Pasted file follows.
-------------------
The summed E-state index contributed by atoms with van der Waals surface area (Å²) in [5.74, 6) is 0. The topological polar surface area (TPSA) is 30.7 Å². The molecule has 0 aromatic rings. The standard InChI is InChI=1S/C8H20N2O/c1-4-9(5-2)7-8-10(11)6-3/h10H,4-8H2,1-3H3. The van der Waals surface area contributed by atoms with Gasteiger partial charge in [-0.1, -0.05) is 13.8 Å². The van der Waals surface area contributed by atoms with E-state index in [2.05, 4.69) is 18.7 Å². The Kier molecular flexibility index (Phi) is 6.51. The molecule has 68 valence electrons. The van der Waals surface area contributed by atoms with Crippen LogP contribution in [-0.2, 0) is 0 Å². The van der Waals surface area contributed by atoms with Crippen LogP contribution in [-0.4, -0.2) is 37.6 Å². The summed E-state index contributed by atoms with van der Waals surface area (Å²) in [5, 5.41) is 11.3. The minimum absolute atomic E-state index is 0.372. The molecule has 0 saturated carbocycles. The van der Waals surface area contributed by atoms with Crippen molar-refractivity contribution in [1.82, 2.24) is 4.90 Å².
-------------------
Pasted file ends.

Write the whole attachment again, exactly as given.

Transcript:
The summed E-state index contributed by atoms with van der Waals surface area (Å²) in [5.74, 6) is 0. The topological polar surface area (TPSA) is 30.7 Å². The molecule has 0 aromatic rings. The standard InChI is InChI=1S/C8H20N2O/c1-4-9(5-2)7-8-10(11)6-3/h10H,4-8H2,1-3H3. The van der Waals surface area contributed by atoms with Gasteiger partial charge in [-0.1, -0.05) is 13.8 Å². The van der Waals surface area contributed by atoms with E-state index in [2.05, 4.69) is 18.7 Å². The Kier molecular flexibility index (Phi) is 6.51. The molecule has 68 valence electrons. The van der Waals surface area contributed by atoms with Crippen LogP contribution in [-0.2, 0) is 0 Å². The van der Waals surface area contributed by atoms with Crippen LogP contribution in [-0.4, -0.2) is 37.6 Å². The summed E-state index contributed by atoms with van der Waals surface area (Å²) in [5, 5.41) is 11.3. The minimum absolute atomic E-state index is 0.372. The molecule has 0 saturated carbocycles. The van der Waals surface area contributed by atoms with Crippen molar-refractivity contribution in [1.82, 2.24) is 4.90 Å².